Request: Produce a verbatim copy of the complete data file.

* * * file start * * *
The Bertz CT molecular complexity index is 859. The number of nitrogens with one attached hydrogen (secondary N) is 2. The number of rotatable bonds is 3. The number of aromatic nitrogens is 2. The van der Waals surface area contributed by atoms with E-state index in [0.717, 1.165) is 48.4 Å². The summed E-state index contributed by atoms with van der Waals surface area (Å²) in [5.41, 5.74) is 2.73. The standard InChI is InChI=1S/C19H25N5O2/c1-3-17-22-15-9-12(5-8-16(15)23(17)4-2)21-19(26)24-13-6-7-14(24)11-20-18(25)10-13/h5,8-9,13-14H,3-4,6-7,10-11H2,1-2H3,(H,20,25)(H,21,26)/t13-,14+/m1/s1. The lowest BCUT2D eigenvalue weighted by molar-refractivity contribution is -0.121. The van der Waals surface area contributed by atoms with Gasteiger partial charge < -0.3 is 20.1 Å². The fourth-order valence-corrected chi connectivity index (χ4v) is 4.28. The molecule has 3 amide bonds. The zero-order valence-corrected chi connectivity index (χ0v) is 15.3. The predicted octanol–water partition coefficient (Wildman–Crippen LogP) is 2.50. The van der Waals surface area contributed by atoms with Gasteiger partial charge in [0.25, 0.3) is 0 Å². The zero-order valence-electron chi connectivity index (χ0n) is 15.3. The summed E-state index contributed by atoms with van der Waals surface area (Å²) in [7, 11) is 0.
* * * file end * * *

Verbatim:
The Bertz CT molecular complexity index is 859. The number of nitrogens with one attached hydrogen (secondary N) is 2. The number of rotatable bonds is 3. The number of aromatic nitrogens is 2. The van der Waals surface area contributed by atoms with E-state index in [0.717, 1.165) is 48.4 Å². The summed E-state index contributed by atoms with van der Waals surface area (Å²) in [5.41, 5.74) is 2.73. The standard InChI is InChI=1S/C19H25N5O2/c1-3-17-22-15-9-12(5-8-16(15)23(17)4-2)21-19(26)24-13-6-7-14(24)11-20-18(25)10-13/h5,8-9,13-14H,3-4,6-7,10-11H2,1-2H3,(H,20,25)(H,21,26)/t13-,14+/m1/s1. The lowest BCUT2D eigenvalue weighted by molar-refractivity contribution is -0.121. The van der Waals surface area contributed by atoms with Gasteiger partial charge < -0.3 is 20.1 Å². The fourth-order valence-corrected chi connectivity index (χ4v) is 4.28. The molecule has 3 amide bonds. The zero-order valence-corrected chi connectivity index (χ0v) is 15.3. The predicted octanol–water partition coefficient (Wildman–Crippen LogP) is 2.50. The van der Waals surface area contributed by atoms with Gasteiger partial charge in [0.25, 0.3) is 0 Å². The zero-order valence-electron chi connectivity index (χ0n) is 15.3. The summed E-state index contributed by atoms with van der Waals surface area (Å²) in [7, 11) is 0.